A Dynamic Systems Approach to the Development of Cognition and Action

Overview

A Dynamic Systems Approach to the Development of Cognition and Action presents a comprehensive and detailed theory of early human development based on the principles of dynamic systems theory. Beginning with their own research in motor, perceptual, and cognitive development, Thelen and Smith raise fundamental questions about prevailing assumptions in the field. They propose a new theory of the development of cognition and action, unifying recent advances in dynamic systems theory with current research in neuroscience and neural development. In particular, they show how by processes of exploration and selection, multimodal experiences form the bases for self-organizing perception-action categories.

Thelen and Smith offer a radical alternative to current cognitive theory, both in their emphasis on dynamic representation and in their focus on processes of change. Among the first attempt to apply complexity theory to psychology, they suggest reinterpretations of several classic issues in early cognitive development.

The book is divided into three sections. The first discusses the nature of developmental processes in general terms, the second covers dynamic principles in process and mechanism, and the third looks at how a dynamic theory can be applied to enduring puzzles of development.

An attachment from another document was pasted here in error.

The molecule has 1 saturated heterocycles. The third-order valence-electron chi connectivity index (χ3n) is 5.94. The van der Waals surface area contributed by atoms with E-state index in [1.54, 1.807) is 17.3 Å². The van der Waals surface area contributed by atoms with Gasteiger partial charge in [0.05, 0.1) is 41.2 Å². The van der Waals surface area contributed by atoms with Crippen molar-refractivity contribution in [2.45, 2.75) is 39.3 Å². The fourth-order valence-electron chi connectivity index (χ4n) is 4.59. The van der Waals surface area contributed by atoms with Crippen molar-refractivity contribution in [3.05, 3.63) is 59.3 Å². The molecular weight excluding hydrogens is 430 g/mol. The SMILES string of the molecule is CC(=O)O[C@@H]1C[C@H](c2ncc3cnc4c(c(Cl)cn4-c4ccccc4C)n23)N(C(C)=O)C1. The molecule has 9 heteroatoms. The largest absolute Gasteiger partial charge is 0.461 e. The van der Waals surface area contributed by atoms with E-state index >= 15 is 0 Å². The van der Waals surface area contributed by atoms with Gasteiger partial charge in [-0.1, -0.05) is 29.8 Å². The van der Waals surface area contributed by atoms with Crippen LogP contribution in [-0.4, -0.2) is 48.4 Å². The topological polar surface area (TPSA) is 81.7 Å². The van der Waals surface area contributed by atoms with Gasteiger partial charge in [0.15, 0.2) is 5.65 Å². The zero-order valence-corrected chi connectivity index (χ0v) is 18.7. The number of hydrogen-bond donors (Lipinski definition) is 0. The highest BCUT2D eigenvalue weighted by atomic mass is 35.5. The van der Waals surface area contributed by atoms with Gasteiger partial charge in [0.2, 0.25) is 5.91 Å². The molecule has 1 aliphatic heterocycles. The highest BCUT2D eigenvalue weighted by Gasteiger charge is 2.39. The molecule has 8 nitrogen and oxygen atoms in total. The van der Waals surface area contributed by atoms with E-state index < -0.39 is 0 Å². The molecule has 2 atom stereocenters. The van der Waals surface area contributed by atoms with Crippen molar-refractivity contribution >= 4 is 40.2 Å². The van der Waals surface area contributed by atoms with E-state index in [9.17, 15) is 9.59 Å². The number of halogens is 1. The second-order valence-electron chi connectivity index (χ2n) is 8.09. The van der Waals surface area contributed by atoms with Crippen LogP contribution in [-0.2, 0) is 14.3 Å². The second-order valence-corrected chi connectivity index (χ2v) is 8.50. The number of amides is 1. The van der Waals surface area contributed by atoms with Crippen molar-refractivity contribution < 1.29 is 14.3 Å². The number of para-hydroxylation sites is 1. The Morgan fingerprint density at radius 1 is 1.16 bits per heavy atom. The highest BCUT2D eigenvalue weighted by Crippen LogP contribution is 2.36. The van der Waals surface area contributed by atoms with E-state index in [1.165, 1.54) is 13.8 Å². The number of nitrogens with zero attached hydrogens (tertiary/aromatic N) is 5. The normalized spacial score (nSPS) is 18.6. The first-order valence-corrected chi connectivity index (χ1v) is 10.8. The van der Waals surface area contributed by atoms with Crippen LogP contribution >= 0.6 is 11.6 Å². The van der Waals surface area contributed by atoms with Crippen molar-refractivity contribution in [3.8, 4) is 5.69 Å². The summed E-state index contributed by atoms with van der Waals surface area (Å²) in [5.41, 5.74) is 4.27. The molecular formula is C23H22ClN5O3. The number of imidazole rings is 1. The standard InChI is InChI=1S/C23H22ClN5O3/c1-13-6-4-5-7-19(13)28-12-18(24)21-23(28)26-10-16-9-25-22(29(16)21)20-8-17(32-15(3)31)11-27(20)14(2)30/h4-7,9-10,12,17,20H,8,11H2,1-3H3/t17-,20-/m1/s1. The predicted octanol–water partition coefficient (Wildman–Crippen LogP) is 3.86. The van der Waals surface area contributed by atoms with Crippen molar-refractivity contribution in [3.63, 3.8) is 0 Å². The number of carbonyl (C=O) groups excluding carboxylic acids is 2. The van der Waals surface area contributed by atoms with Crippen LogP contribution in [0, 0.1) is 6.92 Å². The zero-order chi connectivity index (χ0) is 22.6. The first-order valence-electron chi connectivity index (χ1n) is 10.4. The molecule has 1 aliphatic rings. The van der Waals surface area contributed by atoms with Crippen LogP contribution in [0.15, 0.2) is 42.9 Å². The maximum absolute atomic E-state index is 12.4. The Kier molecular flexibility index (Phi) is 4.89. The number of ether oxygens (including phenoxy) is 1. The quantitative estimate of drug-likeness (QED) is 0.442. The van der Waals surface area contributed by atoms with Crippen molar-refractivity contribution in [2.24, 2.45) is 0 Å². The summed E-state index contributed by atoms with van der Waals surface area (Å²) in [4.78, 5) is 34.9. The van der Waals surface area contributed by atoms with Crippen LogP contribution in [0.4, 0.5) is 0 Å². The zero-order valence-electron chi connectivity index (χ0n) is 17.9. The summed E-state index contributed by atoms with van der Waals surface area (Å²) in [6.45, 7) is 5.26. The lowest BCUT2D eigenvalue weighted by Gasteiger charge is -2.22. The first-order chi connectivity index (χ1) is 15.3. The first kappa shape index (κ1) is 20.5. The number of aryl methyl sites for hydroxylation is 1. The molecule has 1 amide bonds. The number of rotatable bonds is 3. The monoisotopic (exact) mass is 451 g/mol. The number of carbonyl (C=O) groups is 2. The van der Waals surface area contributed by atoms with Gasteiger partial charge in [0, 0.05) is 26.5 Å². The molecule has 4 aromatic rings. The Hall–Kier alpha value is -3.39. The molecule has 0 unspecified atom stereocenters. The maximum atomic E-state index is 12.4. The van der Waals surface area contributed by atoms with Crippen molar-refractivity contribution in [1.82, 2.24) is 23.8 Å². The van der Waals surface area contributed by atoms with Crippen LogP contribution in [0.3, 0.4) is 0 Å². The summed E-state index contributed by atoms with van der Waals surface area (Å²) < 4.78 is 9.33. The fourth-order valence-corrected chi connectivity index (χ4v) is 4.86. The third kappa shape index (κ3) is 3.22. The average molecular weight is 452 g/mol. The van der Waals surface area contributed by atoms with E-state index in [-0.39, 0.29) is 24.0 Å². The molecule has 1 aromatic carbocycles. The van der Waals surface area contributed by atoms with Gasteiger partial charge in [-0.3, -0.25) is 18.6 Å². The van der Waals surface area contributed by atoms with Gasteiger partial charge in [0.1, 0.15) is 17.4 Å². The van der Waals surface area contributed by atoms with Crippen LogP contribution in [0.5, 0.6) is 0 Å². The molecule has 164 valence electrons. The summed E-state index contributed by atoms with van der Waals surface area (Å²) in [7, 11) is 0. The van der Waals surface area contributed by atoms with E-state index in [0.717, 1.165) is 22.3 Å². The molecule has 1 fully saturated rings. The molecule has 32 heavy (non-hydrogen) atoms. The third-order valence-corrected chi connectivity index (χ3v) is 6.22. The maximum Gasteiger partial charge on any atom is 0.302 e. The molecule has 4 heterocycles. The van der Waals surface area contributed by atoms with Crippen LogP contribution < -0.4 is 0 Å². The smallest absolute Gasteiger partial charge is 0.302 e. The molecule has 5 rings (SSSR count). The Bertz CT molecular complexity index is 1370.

Cognitive Psychology series

Table of Contents

  1. Series Foreword
  2. Acknowledgments
  3. Introduction
  4. 1. Lessons from Learning to Walk
  5. 2. The Crisis in Cognitive Development
  6. 3. Dynamic Systems: Exploring Paradigms for Change
  7. 4. Dynamic Principles of Development: Reinterpreting Learning to Walk
  8. 5. Dynamics of Neural Organization and Development
  9. 6. Categories and Dynamic Knowledge
  10. 7. The Dynamics of Selection in Human Infants
  11. 8. The Context-Specific Origin of Knowledge
  12. 9. Knowledge from Action: Exploration and Selection in Learning to Reach
  13. 10. Real Time, Developmental Time, and Knowing: Explaining the A-Not-B Error
  14. 11. Hard Problems: Toward a Dynamic Cognition
  15. Epilogue
  16. References
  17. Author Index
  18. Subject Index